The city of Westminster, Colo., has banned trailered powerboats on Standley Lake because of increased concerns about zebra and quagga mussels, two of the most prolific aquatic invasive species.
“We do test any time we have access to the lake and the last test was October,” Jason Genck, director of parks, recreation and libraries for the city of Westminster, told Trade Only Today. “We did not see any evidence of zebra mussels.”
The lake is the water source for 300,000 residents of Westminster, Northglenn and Thornton, Colo., but the city of Westminster is 100 percent liable and accountable for recreational boating on the lake, Genck explained. So if there was an infestation, Westminster would be on the hook for removal costs, which can get expensive.
Standley Lake is a nature preserve so there are no homes on the body of water. Boaters who trailer in are required to undergo a 35-day quarantine after purchasing a permit and boats are sprayed down with a pressure washer before entering the water.
“We do spray every single thing that touches the water of Standley Lake,” said Genck. “You bring in a stand up paddleboard, it’s sprayed.”
The reason for the ban is that research showed that previous precautions weren’t enough to guarantee that aquatic invasive species weren’t being brought to the lake. “We’ve been having what we thought was the most robust quarantine methods in the state and in fact, the reason we had to stop selling permits so abruptly was that we’re nowhere near what we thought we were doing,” said Genck.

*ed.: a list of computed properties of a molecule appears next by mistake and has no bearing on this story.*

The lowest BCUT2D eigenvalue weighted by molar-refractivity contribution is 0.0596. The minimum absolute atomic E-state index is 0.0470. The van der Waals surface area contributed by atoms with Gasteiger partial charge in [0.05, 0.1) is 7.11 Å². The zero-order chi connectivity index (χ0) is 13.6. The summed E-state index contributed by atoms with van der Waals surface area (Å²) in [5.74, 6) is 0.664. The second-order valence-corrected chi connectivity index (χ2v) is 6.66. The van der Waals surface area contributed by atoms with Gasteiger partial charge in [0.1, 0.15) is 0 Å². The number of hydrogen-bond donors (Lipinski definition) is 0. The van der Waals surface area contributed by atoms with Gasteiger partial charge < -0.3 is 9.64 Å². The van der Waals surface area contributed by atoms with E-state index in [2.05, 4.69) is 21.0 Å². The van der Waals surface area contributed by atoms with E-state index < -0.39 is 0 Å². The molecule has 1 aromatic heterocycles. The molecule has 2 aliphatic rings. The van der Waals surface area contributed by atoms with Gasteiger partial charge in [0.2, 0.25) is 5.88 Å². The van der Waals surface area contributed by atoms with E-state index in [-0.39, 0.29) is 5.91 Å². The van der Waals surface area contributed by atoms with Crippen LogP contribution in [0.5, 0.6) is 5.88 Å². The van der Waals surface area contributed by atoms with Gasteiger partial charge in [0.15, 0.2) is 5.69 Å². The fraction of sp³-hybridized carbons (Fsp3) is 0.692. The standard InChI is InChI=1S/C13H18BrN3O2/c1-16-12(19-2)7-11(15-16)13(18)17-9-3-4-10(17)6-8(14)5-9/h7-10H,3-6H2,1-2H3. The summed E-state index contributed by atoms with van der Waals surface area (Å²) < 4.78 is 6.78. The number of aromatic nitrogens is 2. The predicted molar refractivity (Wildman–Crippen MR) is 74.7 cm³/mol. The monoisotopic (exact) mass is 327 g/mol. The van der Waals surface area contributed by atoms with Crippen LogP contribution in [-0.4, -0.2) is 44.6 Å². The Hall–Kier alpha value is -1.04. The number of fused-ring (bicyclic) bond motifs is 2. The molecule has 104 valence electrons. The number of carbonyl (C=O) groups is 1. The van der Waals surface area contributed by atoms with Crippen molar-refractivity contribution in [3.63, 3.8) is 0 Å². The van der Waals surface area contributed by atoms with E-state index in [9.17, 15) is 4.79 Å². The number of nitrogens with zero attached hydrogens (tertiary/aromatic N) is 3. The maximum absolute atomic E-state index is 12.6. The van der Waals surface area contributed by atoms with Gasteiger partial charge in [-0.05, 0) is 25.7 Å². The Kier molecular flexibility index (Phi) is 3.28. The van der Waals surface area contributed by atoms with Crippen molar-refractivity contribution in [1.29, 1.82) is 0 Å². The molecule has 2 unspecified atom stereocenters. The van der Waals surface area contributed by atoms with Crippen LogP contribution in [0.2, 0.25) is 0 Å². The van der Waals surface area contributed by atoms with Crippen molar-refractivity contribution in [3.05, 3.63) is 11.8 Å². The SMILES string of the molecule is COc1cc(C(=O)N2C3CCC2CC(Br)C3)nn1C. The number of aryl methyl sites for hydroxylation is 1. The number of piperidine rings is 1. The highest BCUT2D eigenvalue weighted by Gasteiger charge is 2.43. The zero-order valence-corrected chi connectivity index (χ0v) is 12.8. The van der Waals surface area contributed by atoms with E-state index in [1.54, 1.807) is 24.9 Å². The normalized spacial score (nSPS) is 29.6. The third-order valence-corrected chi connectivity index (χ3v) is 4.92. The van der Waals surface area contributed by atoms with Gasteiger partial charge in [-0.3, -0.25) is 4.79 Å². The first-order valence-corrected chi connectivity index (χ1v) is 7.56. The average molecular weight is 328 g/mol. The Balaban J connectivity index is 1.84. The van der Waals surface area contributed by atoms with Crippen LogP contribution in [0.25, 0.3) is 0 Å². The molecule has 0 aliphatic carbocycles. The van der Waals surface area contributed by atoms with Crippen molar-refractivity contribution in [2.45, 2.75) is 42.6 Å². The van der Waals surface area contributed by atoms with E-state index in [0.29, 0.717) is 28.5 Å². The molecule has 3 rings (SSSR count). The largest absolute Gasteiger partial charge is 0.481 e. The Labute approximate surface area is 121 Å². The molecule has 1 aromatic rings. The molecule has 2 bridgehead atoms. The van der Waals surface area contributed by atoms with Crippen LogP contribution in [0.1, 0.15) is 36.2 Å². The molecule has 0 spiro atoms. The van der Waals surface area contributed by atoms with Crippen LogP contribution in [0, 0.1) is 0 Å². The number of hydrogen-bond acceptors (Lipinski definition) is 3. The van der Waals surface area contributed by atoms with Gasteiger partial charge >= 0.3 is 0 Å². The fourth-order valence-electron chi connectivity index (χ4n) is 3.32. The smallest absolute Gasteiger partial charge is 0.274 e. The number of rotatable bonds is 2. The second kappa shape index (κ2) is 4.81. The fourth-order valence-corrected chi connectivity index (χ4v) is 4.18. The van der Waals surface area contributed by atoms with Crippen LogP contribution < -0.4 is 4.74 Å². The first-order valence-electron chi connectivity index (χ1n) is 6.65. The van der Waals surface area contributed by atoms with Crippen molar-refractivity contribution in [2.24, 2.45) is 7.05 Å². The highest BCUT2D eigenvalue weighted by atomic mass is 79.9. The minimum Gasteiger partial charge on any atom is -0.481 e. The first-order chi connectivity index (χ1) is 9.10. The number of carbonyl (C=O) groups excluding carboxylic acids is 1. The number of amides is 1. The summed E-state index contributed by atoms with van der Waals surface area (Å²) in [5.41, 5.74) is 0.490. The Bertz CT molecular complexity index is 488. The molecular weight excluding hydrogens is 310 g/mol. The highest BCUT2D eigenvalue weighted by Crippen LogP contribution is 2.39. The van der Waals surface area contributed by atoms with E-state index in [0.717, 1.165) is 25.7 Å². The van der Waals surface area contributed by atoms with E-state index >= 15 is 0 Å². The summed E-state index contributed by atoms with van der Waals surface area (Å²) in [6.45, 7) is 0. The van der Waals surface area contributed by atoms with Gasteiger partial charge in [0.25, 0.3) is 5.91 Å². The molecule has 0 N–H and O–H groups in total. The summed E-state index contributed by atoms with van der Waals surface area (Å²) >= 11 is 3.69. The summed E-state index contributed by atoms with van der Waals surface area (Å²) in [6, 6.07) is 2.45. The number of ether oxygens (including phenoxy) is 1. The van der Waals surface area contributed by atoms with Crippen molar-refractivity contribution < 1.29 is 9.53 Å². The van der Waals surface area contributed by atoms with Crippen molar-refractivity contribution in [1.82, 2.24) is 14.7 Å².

The city’s public works and utilities department director Max Kirschbaum also said that boaters were circumventing the city’s protective measures. A statement on the city of Westminster website reads, “Boat launch data for 2018 also found multiple instances of Standley Lake boaters deliberately bypassing protective measures.” The statement added that a review of boat launch data for the lake in 2018 found up to 24 instances of boaters launching their boats on other lakes and then launching on Standley Lake soon after.
“When we did the cross-referencing and found how many boats were touching other bodies of water, it was disheartening,” said Genck.
Genck said that 475 permits were sold in 2018, which doesn’t sound like much, but more than 70,000 people were recorded having gone through the lake’s gates. For 2019, all permits issued to owners of powerboats have been canceled but manually powered craft will still be allowed and have to go through the decontamination process.
The city started its decontamination program in 2007. After learning that zebra and quagga mussels could survive in a wakesports boat ballast tank for 27 days, the 35-day quarantine for boats being used on the lake was introduced in 2013.
As far as public response, Genck said he’s heard both pro and con. “The pushback has been, ‘If it’s not there, why would you shut it down,’” he said. “We’ve also received a fair amount of ‘I can’t believe you haven’t done that sooner.’”